A binary code represents text or computer processor instructions using the binary number system's two binary digits, 0 and 1.
Binary is a Series of Light Switches
Each switch is a number, each one double the one before, (1, 2, 4, 8, 16, 32...).
Each light switch is either on or off. If the light is on, you'll include that number.
Add up the numbers from each switch that's "on", and that's what number the binary code (1's and 0's, on or off) represents.
The computer then can use these numbers to represent letters, whole numbers, anything it needs.clintandrewhall
Binary is a Counting Puzzle
A lot of people are confused by what Binary actually is... sure, it's a series of 1s and 0s. But it's been represented as computing itself, (which it is, but not in the way that we've dramatized it).
While most programs, in their most basic, basic form, are binary, binary in and of itself is a method of counting.
So let's take it as a puzzle. Suppose we have a checkers set, with red and black pieces and the checkerboard. Then say I cut the board so that there is only one line of squares, which would be eight squares:
_ _ _ _ _ _ _ _ |_|_|_|_|_|_|_|_| = 0
So now we say that the red checkers are '1'. So there are no checkers on the board, so that's obviously zero. And for 1 we'd put a red square:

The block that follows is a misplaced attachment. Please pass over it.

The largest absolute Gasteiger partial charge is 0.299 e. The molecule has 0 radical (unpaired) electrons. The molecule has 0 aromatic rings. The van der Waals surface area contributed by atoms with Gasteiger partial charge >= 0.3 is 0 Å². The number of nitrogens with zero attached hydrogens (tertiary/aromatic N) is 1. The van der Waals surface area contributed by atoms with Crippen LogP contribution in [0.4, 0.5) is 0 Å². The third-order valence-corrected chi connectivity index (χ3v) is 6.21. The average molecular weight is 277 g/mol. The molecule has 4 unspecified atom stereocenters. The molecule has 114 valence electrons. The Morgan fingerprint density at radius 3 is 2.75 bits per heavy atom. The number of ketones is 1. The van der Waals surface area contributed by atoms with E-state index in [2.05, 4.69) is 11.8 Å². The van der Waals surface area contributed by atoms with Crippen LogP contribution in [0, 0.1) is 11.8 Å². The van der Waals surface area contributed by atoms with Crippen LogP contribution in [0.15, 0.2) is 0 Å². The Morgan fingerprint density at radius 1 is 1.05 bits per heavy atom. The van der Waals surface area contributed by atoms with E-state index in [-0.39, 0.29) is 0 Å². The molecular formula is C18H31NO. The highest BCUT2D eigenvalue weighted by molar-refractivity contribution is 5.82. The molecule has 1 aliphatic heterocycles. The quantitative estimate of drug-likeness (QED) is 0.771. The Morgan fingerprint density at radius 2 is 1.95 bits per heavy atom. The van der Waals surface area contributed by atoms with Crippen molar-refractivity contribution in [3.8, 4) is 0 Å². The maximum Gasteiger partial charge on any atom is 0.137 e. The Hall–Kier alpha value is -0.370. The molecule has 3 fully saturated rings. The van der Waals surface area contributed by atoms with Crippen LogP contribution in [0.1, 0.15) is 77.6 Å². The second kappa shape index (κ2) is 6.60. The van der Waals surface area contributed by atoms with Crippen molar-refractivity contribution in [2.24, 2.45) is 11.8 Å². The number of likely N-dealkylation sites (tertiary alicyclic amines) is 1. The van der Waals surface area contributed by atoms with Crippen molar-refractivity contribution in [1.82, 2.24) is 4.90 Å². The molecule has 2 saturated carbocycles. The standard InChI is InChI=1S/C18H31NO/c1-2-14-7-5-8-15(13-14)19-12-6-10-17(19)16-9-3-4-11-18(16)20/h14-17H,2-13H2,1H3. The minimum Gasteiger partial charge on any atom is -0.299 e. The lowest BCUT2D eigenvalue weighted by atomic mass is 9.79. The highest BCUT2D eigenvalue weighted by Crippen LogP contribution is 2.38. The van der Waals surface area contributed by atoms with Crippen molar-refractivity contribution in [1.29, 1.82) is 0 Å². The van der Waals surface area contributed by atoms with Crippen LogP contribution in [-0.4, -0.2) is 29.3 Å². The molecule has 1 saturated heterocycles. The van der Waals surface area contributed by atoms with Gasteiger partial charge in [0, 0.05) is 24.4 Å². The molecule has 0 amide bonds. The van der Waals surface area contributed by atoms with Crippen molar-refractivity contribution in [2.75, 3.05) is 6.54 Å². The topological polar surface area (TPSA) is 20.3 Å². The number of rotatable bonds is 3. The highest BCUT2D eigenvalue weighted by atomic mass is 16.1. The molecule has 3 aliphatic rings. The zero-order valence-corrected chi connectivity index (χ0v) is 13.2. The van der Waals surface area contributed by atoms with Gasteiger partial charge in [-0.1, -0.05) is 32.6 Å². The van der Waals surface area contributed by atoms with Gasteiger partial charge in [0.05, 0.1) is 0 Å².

_ _ _ _ _ _ _ _ |r|_|_|_|_|_|_|_| = 1 1
But now... how do we represent 2? We only have red checkers... well, we have more squares in our row... why not put a red checker in the next space? That could be 2, right:
_ _ _ _ _ _ _ _ |_|r|_|_|_|_|_|_| = 2 2
Ok, so now what about three? Well, we could just move the checker down one square:
_ _ _ _ _ _ _ _ |_|_|r|_|_|_|_|_| = 3?
But that seems wasteful... the larger the number, the more squares we need. Can we make it so we can use fewer squares?
Well we already said that the first square was one if the red checker was there... why not use it, too?
_ _ _ _ _ _ _ _ |r|r|_|_|_|_|_|_| = 3 1+2
That's a much better use of the squares. Now, if we follow the pattern we've set up, we can set up the counting game to be REALLY efficient:
_ _ _ _ _ _ _ _ |_|_|r|_|_|_|_|_| = 4 4 _ _ _ _ _ _ _ _ |r|_|r|_|_|_|_|_| = 5 1 + 4 _ _ _ _ _ _ _ _ |_|r|r|_|_|_|_|_| = 6 2+4 _ _ _ _ _ _ _ _ |r|r|r|_|_|_|_|_| = 7 1+2+4
...and so on...
Do you see the pattern?
0 0 0 0 0 0 0 1 1 2 4 8 16 32 64 128
Do those numbers sound familiar? 16, 32, 64, 128... they're all sizes of iPods, thumb drives and other storage devices. :-)
Binary helps computers build numbers, which combine to form letters, which combine to form other, more complicated structures. That's all binary is...
...and no matter what someone may tell you: they can't read large portions of it, (and who would want to?)clintandrewhall